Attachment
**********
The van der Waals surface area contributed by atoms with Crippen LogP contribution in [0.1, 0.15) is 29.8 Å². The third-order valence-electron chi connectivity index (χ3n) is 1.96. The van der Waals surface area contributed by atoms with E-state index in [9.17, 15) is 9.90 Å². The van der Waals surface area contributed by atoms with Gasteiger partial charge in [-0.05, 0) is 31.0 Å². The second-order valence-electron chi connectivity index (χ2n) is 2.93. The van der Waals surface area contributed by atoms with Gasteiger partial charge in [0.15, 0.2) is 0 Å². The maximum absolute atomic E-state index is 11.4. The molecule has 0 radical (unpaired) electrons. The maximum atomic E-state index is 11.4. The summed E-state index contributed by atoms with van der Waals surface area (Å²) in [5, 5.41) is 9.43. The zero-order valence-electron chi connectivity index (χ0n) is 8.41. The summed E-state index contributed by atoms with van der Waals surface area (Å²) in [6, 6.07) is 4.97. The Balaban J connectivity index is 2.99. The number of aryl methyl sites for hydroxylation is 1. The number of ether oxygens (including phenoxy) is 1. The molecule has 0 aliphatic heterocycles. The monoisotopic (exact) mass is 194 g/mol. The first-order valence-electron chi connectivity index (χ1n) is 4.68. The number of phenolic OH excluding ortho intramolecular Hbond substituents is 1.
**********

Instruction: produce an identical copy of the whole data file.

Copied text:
The van der Waals surface area contributed by atoms with Crippen LogP contribution in [0.1, 0.15) is 29.8 Å². The third-order valence-electron chi connectivity index (χ3n) is 1.96. The van der Waals surface area contributed by atoms with E-state index in [9.17, 15) is 9.90 Å². The van der Waals surface area contributed by atoms with Gasteiger partial charge in [-0.05, 0) is 31.0 Å². The second-order valence-electron chi connectivity index (χ2n) is 2.93. The van der Waals surface area contributed by atoms with Gasteiger partial charge in [0.15, 0.2) is 0 Å². The maximum absolute atomic E-state index is 11.4. The molecule has 0 radical (unpaired) electrons. The maximum atomic E-state index is 11.4. The summed E-state index contributed by atoms with van der Waals surface area (Å²) in [5, 5.41) is 9.43. The zero-order valence-electron chi connectivity index (χ0n) is 8.41. The summed E-state index contributed by atoms with van der Waals surface area (Å²) in [6, 6.07) is 4.97. The Balaban J connectivity index is 2.99. The number of aryl methyl sites for hydroxylation is 1. The number of ether oxygens (including phenoxy) is 1. The molecule has 0 aliphatic heterocycles. The monoisotopic (exact) mass is 194 g/mol. The first-order valence-electron chi connectivity index (χ1n) is 4.68. The number of phenolic OH excluding ortho intramolecular Hbond substituents is 1.